Medicine by the Numbers

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Treatment of Distal DVT

 

Am Fam Physician. 2021 Apr 1;103(7):432-433.

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Study Population: Adults with distal deep venous thrombosis (DVT) diagnosed using venography or ultrasonography

Efficacy End Points: Incidence of recurrent venous thromboembolism (DVT or pulmonary embolism) and mortality

Harm End Points: Incidence of major bleeding and incidence of clinically relevant nonmajor bleeding

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TREATMENT OF DISTAL DVT

BenefitsHarms

Up to three months of anticoagulation* vs. observation or placebo

1 in 16 did not have recurrence of venous thromboembolism or DVT

1 in 23 had clinically relevant nonmajor bleeding


Three months or more vs. six weeks of anticoagulation*

1 in 12 did not have recurrence of venous thromboembolism 1 in 10 did not have recurrence of DVT

No clinically significant harms were noted


DVT = deep venous thrombosis.

*—Vitamin K antagonist.

TREATMENT OF DISTAL DVT

BenefitsHarms

Up to three months of anticoagulation* vs. observation or placebo

1 in 16 did not have recurrence of venous thromboembolism or DVT

1 in 23 had clinically relevant nonmajor bleeding


Three months or more vs. six weeks of anticoagulation*

1 in 12 did not have recurrence of venous thromboembolism 1 in 10 did not have recurrence of DVT

No clinically significant harms were noted


DVT = deep venous thrombosis.

*—Vitamin K antagonist.

Narrative: Distal (below the knee) DVT includes thrombosis of the tibial, peroneal, soleal, and gastrocnemius veins.1 Worldwide, the incidence of distal DVT in adults is estimated to be 0.1% per year, and distal DVT encompasses about one-third to one-half of all lower extremity DVTs.2,3 The standard treatments for distal DVT include anticoagulation or close observation with repeat evaluations to monitor for potential progression of the thrombosis, most significantly extension above the knee.3 Observation is a viable option because many distal DVTs will spontaneously resolve, although the exact percentage is unclear.4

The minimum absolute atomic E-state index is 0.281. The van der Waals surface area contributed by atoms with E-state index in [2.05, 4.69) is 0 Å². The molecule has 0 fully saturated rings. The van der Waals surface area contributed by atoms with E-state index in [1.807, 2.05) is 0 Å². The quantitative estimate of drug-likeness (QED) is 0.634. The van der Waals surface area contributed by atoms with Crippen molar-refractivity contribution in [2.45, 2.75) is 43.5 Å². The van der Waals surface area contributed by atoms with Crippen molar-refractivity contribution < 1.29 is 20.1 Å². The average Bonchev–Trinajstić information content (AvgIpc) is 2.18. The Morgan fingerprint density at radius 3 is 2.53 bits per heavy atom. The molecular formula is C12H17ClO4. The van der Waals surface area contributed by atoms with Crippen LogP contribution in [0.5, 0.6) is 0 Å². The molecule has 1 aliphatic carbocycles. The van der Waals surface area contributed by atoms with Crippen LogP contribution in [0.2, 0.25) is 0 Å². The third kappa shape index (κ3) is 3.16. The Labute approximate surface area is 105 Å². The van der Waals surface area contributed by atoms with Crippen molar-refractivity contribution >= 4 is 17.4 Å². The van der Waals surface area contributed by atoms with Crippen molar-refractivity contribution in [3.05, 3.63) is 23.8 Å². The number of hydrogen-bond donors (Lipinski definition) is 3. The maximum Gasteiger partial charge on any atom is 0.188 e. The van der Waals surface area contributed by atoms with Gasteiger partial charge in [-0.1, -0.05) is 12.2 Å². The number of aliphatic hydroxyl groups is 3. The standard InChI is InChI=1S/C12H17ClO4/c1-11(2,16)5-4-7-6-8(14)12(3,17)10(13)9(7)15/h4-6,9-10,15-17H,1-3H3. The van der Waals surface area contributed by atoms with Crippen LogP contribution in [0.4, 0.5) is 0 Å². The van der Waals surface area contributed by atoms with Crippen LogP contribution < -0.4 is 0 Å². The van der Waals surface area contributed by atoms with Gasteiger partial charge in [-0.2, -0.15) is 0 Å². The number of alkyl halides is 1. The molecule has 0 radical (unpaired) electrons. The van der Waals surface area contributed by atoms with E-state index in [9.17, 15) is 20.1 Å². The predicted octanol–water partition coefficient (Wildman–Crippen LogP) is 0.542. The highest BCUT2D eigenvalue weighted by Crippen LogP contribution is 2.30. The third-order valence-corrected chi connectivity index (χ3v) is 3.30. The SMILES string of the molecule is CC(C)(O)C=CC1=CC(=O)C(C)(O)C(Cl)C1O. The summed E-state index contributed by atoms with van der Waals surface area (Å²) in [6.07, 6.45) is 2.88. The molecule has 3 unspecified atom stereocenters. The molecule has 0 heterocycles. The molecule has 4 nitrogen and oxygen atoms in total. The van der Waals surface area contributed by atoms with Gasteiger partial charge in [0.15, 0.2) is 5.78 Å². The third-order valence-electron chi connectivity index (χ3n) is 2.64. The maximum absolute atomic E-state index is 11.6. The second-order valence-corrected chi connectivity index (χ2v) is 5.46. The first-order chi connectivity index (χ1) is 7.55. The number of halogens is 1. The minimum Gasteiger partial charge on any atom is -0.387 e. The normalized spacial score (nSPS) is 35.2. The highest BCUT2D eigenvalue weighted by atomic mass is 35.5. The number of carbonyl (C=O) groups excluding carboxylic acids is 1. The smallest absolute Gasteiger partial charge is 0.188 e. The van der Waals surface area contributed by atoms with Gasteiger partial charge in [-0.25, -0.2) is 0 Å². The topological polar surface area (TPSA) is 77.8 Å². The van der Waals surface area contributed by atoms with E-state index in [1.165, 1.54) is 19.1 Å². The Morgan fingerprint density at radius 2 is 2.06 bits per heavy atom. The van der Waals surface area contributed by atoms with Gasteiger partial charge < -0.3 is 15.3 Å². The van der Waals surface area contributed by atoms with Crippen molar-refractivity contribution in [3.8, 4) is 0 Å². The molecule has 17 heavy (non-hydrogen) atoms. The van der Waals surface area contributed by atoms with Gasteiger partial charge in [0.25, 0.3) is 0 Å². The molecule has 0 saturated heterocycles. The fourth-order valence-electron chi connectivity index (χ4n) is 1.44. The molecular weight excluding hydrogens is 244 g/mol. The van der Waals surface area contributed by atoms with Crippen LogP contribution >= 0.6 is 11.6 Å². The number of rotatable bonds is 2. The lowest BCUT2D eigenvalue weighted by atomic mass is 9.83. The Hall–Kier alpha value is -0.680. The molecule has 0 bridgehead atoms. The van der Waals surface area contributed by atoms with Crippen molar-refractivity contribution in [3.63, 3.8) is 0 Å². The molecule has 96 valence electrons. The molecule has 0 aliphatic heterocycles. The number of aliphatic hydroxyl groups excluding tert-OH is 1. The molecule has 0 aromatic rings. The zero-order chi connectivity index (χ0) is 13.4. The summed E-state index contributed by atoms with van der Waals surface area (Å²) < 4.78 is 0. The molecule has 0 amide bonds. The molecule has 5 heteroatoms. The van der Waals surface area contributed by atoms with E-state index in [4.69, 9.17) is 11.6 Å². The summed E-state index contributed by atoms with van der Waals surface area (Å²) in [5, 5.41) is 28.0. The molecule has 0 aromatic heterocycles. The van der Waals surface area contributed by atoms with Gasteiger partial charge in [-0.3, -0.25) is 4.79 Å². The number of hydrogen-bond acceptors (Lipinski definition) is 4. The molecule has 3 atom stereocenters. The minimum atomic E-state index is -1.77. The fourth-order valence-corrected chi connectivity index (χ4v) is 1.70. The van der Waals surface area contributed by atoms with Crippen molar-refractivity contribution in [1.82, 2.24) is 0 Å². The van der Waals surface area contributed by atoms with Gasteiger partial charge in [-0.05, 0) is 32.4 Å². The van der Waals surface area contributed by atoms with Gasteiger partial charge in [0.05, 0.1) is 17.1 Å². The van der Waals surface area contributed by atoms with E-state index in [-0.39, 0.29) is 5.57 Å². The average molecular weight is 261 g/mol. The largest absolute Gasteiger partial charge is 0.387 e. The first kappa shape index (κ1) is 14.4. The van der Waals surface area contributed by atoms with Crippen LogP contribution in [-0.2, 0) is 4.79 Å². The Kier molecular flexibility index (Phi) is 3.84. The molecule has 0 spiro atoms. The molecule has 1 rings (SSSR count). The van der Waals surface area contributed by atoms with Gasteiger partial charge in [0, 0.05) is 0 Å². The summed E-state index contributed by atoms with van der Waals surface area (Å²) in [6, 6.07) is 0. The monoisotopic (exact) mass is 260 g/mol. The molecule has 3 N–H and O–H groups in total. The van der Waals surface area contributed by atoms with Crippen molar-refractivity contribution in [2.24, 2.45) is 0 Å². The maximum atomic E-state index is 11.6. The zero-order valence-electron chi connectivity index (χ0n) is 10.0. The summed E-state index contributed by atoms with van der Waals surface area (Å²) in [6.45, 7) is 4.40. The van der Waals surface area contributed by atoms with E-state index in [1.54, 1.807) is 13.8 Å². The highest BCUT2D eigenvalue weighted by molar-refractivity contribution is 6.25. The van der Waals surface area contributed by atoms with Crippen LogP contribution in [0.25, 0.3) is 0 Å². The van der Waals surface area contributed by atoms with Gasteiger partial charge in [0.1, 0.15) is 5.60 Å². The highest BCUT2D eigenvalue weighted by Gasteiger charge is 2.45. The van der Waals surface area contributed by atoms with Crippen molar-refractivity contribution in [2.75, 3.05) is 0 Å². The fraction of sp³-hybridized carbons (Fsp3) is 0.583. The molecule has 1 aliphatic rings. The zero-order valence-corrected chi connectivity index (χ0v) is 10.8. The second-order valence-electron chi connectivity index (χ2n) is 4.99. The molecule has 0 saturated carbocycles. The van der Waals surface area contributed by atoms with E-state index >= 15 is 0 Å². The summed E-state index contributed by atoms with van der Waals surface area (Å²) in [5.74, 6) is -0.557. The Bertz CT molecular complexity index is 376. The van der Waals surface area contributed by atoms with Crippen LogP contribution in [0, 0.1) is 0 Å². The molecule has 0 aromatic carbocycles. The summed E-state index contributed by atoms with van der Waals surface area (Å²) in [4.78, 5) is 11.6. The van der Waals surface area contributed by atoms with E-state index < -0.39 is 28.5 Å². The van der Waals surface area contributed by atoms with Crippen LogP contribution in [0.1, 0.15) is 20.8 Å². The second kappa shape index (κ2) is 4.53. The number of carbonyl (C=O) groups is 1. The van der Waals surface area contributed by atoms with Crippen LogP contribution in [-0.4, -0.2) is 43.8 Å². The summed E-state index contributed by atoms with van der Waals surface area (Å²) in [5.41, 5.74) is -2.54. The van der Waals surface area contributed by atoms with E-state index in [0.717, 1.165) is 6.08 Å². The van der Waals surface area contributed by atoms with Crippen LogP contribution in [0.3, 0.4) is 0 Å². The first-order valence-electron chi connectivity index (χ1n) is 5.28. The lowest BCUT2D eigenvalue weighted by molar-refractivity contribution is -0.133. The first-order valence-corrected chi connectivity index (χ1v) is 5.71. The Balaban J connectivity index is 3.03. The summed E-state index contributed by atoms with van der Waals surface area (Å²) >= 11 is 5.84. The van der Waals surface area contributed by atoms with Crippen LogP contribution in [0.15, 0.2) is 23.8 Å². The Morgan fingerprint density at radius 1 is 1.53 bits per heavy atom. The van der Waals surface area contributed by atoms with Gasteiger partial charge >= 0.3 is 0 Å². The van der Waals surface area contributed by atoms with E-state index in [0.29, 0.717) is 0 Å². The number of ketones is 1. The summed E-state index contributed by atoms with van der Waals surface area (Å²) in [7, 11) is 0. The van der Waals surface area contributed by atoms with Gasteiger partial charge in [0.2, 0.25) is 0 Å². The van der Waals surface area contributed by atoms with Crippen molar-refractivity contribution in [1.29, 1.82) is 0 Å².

The American College of Chest Physicians (CHEST) recommends anticoagulation if risk factors for DVT extension are present (weak recommendation with low-quality evidence).5 Risk factors include a positive d-dimer test result, extensive thrombosis (greater than 5 cm in length, involves multiple veins, greater than 7 mm in maximum diameter, close to proximal veins), no reversible provoking factor for DVT, active cancer, history of venous thromboembolism, or inpatient status. If no risk factors are present, CHEST recommends observation (weak recommendation with low-quality

Author disclosure: No relevant financial affiliations.


Copyright © 2021 MD Aware, LLC (theNNT.com). Used with permission.

This series is coordinated by Christopher W. Bunt, MD, AFP assistant medical editor, and Daniel Runde, MD, from the NNT Group.

A collection of Medicine by the Numbers published in AFP is available at https://www.aafp.org/afp/mbtn.

References

show all references

1. Shimabukuro N, Mo M, Hashiyama N, et al. Clinical course of asymptomatic isolated distal deep vein thrombosis of the leg: a single-institution study. Ann Vasc Dis. 2019;12(4):487–492....

2. Kesieme E, Kesieme C, Jebbin N, et al. Deep vein thrombosis: a clinical review. J Blood Med. 2011;2:59–69.

3. Robert-Ebadi H, Righini M. Should we diagnose and treat distal deep vein thrombosis? Hematology Am Soc Hematol Educ Program. 2017;(1):231–236.

4. Schellong SM. Distal DVT: worth diagnosing? Yes. J Thromb Haemost. 2007;5(suppl 1):51–54.

5. Kearon C, Akl EA, Ornelas J, et al. Antithrombotic therapy for VTE disease: CHEST guideline and expert panel report [published correction appears in Chest. 2016;150(4): 988]. Chest. 2016;149(2):315–352.

6. Kirkilesis G, Kakkos SK, Bicknell C, et al. Treatment of distal deep vein thrombosis. Cochrane Database Syst Rev. 2020;(4):CD013422.

 

 

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